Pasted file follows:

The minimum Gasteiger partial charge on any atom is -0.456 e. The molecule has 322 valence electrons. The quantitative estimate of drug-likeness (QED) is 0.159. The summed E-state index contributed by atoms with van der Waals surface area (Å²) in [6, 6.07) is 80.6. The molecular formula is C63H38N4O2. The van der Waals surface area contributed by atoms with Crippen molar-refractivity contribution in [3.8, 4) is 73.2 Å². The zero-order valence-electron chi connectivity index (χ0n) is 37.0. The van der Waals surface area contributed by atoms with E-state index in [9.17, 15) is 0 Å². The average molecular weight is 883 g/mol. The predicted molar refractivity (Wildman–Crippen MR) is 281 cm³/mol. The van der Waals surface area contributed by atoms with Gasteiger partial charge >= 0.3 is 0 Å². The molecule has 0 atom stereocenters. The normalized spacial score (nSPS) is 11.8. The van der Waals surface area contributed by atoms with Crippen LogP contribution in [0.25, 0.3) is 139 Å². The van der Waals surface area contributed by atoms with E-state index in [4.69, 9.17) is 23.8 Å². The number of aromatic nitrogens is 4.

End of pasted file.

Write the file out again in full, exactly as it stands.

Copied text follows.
The minimum Gasteiger partial charge on any atom is -0.456 e. The molecule has 322 valence electrons. The quantitative estimate of drug-likeness (QED) is 0.159. The summed E-state index contributed by atoms with van der Waals surface area (Å²) in [6, 6.07) is 80.6. The molecular formula is C63H38N4O2. The van der Waals surface area contributed by atoms with Crippen molar-refractivity contribution in [3.8, 4) is 73.2 Å². The zero-order valence-electron chi connectivity index (χ0n) is 37.0. The van der Waals surface area contributed by atoms with E-state index in [9.17, 15) is 0 Å². The average molecular weight is 883 g/mol. The predicted molar refractivity (Wildman–Crippen MR) is 281 cm³/mol. The van der Waals surface area contributed by atoms with Gasteiger partial charge >= 0.3 is 0 Å². The molecule has 0 atom stereocenters. The normalized spacial score (nSPS) is 11.8. The van der Waals surface area contributed by atoms with Crippen LogP contribution in [0.25, 0.3) is 139 Å². The van der Waals surface area contributed by atoms with E-state index in [4.69, 9.17) is 23.8 Å². The number of aromatic nitrogens is 4.